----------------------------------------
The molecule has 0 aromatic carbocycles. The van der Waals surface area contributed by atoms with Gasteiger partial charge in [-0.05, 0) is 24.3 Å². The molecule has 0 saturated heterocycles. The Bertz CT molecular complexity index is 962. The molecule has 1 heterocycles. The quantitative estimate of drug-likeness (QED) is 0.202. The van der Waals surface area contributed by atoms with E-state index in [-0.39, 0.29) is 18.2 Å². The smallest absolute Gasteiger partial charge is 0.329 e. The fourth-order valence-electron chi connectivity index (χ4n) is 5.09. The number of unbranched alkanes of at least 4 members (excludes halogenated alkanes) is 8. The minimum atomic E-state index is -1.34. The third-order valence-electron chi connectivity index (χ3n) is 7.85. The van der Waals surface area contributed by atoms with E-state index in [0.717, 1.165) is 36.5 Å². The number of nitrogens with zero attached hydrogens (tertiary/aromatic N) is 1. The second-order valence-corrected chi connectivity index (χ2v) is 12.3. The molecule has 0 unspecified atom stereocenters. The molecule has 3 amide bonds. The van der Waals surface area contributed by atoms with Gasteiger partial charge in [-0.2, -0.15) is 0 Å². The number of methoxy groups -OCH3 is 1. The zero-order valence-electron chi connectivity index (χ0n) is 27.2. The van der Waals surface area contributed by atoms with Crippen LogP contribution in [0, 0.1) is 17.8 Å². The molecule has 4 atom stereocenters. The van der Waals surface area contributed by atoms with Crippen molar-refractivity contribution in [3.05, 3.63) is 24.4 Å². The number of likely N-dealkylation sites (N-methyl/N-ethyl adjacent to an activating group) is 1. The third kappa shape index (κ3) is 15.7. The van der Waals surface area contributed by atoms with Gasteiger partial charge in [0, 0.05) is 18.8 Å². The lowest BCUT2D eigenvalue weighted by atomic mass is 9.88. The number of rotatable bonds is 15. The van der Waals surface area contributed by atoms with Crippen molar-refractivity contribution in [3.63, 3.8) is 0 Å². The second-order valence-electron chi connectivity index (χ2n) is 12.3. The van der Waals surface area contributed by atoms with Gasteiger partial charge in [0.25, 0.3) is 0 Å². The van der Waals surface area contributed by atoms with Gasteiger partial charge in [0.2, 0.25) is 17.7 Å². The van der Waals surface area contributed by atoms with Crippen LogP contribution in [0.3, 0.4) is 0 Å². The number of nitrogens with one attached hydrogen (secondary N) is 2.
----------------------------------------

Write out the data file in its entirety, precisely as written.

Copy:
The molecule has 0 aromatic carbocycles. The van der Waals surface area contributed by atoms with Gasteiger partial charge in [-0.05, 0) is 24.3 Å². The molecule has 0 saturated heterocycles. The Bertz CT molecular complexity index is 962. The molecule has 1 heterocycles. The quantitative estimate of drug-likeness (QED) is 0.202. The van der Waals surface area contributed by atoms with E-state index in [-0.39, 0.29) is 18.2 Å². The smallest absolute Gasteiger partial charge is 0.329 e. The fourth-order valence-electron chi connectivity index (χ4n) is 5.09. The number of unbranched alkanes of at least 4 members (excludes halogenated alkanes) is 8. The minimum atomic E-state index is -1.34. The third-order valence-electron chi connectivity index (χ3n) is 7.85. The van der Waals surface area contributed by atoms with E-state index in [0.717, 1.165) is 36.5 Å². The number of nitrogens with zero attached hydrogens (tertiary/aromatic N) is 1. The second-order valence-corrected chi connectivity index (χ2v) is 12.3. The molecule has 0 unspecified atom stereocenters. The molecule has 3 amide bonds. The van der Waals surface area contributed by atoms with Gasteiger partial charge in [-0.2, -0.15) is 0 Å². The number of methoxy groups -OCH3 is 1. The zero-order valence-electron chi connectivity index (χ0n) is 27.2. The van der Waals surface area contributed by atoms with Crippen LogP contribution in [0, 0.1) is 17.8 Å². The molecule has 4 atom stereocenters. The van der Waals surface area contributed by atoms with Crippen molar-refractivity contribution in [3.05, 3.63) is 24.4 Å². The number of likely N-dealkylation sites (N-methyl/N-ethyl adjacent to an activating group) is 1. The third kappa shape index (κ3) is 15.7. The van der Waals surface area contributed by atoms with Gasteiger partial charge in [0, 0.05) is 18.8 Å². The lowest BCUT2D eigenvalue weighted by atomic mass is 9.88. The number of rotatable bonds is 15. The van der Waals surface area contributed by atoms with Crippen molar-refractivity contribution in [3.63, 3.8) is 0 Å². The second-order valence-electron chi connectivity index (χ2n) is 12.3. The van der Waals surface area contributed by atoms with Gasteiger partial charge in [0.25, 0.3) is 0 Å². The van der Waals surface area contributed by atoms with Gasteiger partial charge in [0.2, 0.25) is 17.7 Å². The van der Waals surface area contributed by atoms with Crippen LogP contribution in [0.3, 0.4) is 0 Å². The number of nitrogens with one attached hydrogen (secondary N) is 2.